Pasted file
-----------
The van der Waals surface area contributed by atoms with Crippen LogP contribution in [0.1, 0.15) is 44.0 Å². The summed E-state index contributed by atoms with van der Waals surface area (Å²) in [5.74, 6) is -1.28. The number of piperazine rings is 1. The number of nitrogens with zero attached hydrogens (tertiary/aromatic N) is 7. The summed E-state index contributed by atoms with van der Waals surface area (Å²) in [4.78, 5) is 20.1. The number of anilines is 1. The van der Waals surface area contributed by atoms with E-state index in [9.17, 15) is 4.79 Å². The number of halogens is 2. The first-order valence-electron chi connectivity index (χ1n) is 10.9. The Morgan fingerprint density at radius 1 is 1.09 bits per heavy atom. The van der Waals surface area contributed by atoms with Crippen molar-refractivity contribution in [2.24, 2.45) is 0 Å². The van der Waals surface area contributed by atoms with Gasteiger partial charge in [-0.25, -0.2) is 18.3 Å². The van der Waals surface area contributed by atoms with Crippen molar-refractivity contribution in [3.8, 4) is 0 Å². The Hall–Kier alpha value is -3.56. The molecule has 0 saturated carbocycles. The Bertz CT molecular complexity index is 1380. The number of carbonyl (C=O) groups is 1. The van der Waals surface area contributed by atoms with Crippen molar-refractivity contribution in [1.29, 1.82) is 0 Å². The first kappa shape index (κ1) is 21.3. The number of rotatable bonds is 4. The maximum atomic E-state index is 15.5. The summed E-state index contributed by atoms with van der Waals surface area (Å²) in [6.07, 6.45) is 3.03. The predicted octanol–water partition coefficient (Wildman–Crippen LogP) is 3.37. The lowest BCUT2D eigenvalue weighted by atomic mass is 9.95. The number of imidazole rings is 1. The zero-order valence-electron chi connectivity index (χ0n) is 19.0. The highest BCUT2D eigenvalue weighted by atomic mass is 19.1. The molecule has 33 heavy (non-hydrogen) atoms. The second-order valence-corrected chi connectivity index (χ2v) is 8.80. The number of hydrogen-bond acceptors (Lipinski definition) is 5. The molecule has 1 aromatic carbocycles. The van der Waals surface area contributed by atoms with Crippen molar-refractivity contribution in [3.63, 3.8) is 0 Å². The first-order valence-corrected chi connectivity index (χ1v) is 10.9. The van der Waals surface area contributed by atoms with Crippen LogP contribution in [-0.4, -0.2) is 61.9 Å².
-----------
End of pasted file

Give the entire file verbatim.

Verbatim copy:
The van der Waals surface area contributed by atoms with Crippen LogP contribution in [0.1, 0.15) is 44.0 Å². The summed E-state index contributed by atoms with van der Waals surface area (Å²) in [5.74, 6) is -1.28. The number of piperazine rings is 1. The number of nitrogens with zero attached hydrogens (tertiary/aromatic N) is 7. The summed E-state index contributed by atoms with van der Waals surface area (Å²) in [4.78, 5) is 20.1. The number of anilines is 1. The van der Waals surface area contributed by atoms with E-state index in [9.17, 15) is 4.79 Å². The number of halogens is 2. The first-order valence-electron chi connectivity index (χ1n) is 10.9. The Morgan fingerprint density at radius 1 is 1.09 bits per heavy atom. The van der Waals surface area contributed by atoms with Crippen molar-refractivity contribution in [2.24, 2.45) is 0 Å². The van der Waals surface area contributed by atoms with Gasteiger partial charge in [-0.25, -0.2) is 18.3 Å². The van der Waals surface area contributed by atoms with Crippen molar-refractivity contribution in [3.8, 4) is 0 Å². The Hall–Kier alpha value is -3.56. The molecule has 0 saturated carbocycles. The Bertz CT molecular complexity index is 1380. The number of carbonyl (C=O) groups is 1. The van der Waals surface area contributed by atoms with Crippen molar-refractivity contribution in [1.29, 1.82) is 0 Å². The first kappa shape index (κ1) is 21.3. The number of rotatable bonds is 4. The maximum atomic E-state index is 15.5. The summed E-state index contributed by atoms with van der Waals surface area (Å²) in [6.07, 6.45) is 3.03. The predicted octanol–water partition coefficient (Wildman–Crippen LogP) is 3.37. The lowest BCUT2D eigenvalue weighted by atomic mass is 9.95. The number of imidazole rings is 1. The zero-order valence-electron chi connectivity index (χ0n) is 19.0. The highest BCUT2D eigenvalue weighted by atomic mass is 19.1. The molecule has 33 heavy (non-hydrogen) atoms. The second-order valence-corrected chi connectivity index (χ2v) is 8.80. The number of hydrogen-bond acceptors (Lipinski definition) is 5. The molecule has 1 aromatic carbocycles. The van der Waals surface area contributed by atoms with Crippen molar-refractivity contribution in [3.63, 3.8) is 0 Å². The first-order valence-corrected chi connectivity index (χ1v) is 10.9. The van der Waals surface area contributed by atoms with Crippen LogP contribution in [-0.4, -0.2) is 61.9 Å².